Mediathread is an innovative platform for exploration, analysis and organization of web-based multimedia content.
Your students can create multimedia essays with embedded video clips and annotated images.
Mediathread is used at the Teachers College for student teachers to review and analyze video footage of early childhood mathematics teaching in the classroom.
At the Columbia University School of Social Work, first-year students use Mediathread to connect class readings to videos of clinical sessions and role-play assignments. Read more
"Projecting the American Empire on Film" is a course at Barnard College in which Mediathread is used for a series of close reading exercises of film footage. Read more
A course on Tibetan Material Culture is now able to combine extremely granular annotation of Tibetan object images with a sequential, analytic framework -- a framework that includes direct comparison with other objects as well as videos of objects being used in ritual and daily life.
A seminar on the History of Epidemiology at the School of Public Health is asking students to harvest representations of epidemiological events from a range of public websites, and connect these images and video to scientific literature in order to deepen historical understanding of these human traumas.
A course on social studies pedagogy in Teachers College is using Mediathread to engage young teachers in building sophisticated multimedia lesson plans, lessons that draw on a range of interviews, news footage, and fictional portrayals of the Vietnam War.
Mediathread connects to a variety of image and video collections (such as YouTube, Flickr, library databases, and course libraries), enabling users to lift items out of these collections and into an analysis environment.
Since Mediathread is compatible with image as well as video objects, it liberates analysis from the constraints of any one collection or format.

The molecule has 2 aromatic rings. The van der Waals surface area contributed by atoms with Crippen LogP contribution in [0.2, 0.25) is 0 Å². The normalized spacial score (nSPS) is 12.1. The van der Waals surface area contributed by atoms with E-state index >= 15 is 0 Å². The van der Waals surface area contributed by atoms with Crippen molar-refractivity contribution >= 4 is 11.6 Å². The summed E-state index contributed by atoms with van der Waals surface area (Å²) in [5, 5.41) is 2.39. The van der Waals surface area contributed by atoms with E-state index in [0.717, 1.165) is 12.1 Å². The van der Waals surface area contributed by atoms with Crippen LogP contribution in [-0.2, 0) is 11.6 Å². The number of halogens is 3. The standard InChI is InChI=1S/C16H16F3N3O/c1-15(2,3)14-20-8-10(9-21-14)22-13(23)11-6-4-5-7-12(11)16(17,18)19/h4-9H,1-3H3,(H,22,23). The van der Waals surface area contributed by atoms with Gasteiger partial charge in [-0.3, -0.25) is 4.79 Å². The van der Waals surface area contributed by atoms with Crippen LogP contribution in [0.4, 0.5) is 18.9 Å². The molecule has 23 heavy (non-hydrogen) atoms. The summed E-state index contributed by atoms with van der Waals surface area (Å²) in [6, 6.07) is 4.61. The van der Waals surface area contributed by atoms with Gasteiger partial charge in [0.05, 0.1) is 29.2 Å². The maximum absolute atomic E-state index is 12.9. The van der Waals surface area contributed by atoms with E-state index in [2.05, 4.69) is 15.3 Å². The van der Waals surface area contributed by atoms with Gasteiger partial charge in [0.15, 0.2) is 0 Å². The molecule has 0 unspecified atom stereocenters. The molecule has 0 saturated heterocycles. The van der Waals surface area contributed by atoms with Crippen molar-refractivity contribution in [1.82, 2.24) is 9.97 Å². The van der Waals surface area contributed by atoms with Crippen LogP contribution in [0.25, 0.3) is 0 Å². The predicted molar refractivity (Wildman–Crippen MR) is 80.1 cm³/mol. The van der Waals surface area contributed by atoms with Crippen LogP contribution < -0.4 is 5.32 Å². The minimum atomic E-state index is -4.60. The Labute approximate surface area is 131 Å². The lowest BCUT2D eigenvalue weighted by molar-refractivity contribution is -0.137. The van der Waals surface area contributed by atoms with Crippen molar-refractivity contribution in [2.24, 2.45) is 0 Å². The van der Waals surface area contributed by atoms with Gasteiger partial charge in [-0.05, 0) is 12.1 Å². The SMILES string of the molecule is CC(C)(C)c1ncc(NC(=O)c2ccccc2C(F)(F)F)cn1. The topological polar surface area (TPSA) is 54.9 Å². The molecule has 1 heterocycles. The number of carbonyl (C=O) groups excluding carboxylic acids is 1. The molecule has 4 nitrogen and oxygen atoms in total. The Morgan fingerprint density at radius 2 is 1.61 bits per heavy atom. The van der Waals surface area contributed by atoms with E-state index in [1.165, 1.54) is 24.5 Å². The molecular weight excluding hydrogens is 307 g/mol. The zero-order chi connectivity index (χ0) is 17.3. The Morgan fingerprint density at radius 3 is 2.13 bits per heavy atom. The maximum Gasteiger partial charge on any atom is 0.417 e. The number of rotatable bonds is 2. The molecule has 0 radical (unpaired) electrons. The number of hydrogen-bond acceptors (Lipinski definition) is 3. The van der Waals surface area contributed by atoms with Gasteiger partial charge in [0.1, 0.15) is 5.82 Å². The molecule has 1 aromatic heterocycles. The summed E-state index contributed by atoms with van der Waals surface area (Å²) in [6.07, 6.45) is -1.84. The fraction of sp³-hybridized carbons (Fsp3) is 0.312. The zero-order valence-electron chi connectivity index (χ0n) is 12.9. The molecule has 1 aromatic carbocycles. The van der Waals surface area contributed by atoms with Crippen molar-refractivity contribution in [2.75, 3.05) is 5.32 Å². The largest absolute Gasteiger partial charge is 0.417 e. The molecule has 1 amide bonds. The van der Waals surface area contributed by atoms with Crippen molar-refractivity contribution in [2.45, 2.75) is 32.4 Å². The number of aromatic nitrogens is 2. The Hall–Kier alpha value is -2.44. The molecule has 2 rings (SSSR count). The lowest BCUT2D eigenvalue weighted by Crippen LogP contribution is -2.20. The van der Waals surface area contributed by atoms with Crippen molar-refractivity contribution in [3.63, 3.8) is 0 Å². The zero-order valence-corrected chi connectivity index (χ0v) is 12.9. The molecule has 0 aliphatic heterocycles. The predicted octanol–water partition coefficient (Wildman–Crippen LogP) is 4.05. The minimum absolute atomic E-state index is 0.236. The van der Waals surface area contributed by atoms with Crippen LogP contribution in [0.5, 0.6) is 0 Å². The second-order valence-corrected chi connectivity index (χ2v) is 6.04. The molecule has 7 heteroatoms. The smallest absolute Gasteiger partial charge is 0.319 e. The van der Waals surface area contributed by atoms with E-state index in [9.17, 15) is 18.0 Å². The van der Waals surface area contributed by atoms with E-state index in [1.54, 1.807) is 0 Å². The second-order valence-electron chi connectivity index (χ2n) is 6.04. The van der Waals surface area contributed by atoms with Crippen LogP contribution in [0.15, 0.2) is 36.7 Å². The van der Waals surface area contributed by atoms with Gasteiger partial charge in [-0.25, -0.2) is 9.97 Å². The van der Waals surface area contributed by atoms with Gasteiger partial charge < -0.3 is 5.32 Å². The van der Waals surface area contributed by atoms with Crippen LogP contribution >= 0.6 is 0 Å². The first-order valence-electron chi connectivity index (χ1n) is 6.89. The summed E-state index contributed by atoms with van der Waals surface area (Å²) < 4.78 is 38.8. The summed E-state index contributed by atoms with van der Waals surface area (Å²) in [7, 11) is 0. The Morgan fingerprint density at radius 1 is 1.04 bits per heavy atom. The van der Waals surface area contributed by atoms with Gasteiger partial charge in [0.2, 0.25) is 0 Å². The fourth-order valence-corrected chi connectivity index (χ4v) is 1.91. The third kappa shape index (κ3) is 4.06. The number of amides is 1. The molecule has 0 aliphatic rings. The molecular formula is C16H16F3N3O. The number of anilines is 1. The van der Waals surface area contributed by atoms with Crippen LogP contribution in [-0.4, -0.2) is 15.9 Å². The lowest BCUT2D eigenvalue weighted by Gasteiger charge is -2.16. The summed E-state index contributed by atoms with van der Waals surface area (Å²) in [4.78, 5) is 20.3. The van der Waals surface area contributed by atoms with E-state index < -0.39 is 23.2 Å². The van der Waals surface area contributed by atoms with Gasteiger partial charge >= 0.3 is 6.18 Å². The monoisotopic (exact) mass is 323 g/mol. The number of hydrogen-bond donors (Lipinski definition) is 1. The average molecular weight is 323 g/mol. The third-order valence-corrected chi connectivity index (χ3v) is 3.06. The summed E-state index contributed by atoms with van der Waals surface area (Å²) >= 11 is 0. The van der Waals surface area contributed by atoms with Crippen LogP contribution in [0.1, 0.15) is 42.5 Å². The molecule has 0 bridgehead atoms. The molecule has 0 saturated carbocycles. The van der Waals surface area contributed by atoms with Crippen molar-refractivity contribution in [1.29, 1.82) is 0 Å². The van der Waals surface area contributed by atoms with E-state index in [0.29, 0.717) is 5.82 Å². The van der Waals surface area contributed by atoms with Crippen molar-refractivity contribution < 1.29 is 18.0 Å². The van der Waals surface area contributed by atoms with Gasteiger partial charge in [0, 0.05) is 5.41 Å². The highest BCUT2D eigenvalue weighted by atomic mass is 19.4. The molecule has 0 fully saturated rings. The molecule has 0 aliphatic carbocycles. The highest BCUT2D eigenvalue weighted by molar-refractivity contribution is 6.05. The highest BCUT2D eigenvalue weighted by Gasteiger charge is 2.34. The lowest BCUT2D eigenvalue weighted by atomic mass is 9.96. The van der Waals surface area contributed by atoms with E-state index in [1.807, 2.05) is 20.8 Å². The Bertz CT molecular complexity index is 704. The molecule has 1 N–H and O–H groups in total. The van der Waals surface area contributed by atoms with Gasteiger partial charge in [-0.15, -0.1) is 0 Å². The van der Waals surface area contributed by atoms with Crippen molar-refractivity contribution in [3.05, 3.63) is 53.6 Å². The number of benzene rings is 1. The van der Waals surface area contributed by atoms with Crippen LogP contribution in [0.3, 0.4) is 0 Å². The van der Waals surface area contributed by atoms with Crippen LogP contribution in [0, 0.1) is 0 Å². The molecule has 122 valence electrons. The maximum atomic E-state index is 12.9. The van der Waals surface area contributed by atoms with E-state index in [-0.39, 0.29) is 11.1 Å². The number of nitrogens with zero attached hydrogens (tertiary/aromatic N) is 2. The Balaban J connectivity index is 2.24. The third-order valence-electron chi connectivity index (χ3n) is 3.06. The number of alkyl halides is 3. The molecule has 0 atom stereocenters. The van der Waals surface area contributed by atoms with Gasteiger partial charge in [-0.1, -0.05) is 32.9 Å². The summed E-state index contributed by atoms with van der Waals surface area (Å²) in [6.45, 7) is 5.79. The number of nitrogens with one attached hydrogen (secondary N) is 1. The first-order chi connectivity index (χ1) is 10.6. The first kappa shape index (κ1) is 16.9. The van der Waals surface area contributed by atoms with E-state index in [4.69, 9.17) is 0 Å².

Instructors are able to queue up digital collections that are pertinent to a given course, ask students to explore these collections, and select items to analyze with a click of a button
In Mediathread, items can then be clipped, annotated, organized, and embedded into essays and other written analysis.
The Mediathread bookmarklet is easily added to any web browser with a quick drag-and-drop.
Whenever a student then clicks this bookmarklet, an item from a compatible library is imported into a course-associated Mediathread site, where it can then be tagged, annotated, clipped, and embedded into projects and discussion threads.
Students can compose essays or written analysis enhanced with video clips or annotated images.
The web-based editor allows them to embed these clips or images inline with the written discourse.
The media assets can be browsed right within the editing window and with one-click added to the essay.
A customized home page helps students track work being done by their classmates on shared items and projects.
Instructors may also publish announcements, assignments, and model projects to the home page.
Work in Mediathread can be shared with classmates or larger audiences, requiring students to formalize thinking, clarify interpretations, and improve arguments with evidence.
Mediathread especially supports collaborative work within a class. Groups of students can build essays and other types of projects together, incorporating items that they have collected.
Members of a class can see what other members have imported, clipped, and annotated from libraries; students can even incorporate annotations made by others into discussions and projects.
Cross-class tagging helps students discover common themes and interests: peer-to-peer discovery centered on items being analyzed. In fact, Mediathread alerts a student whenever an item she has analyzed is also being analyzed by a classmate, or cited in a class discussion.
The mere availability of video alone is not sufficient to improve educational outcomes; pedagogical approaches to video that encourage close reading through annotation and composition may help do so.
These methods encourage students to treat video sources critically as raw material for discourse and analysis.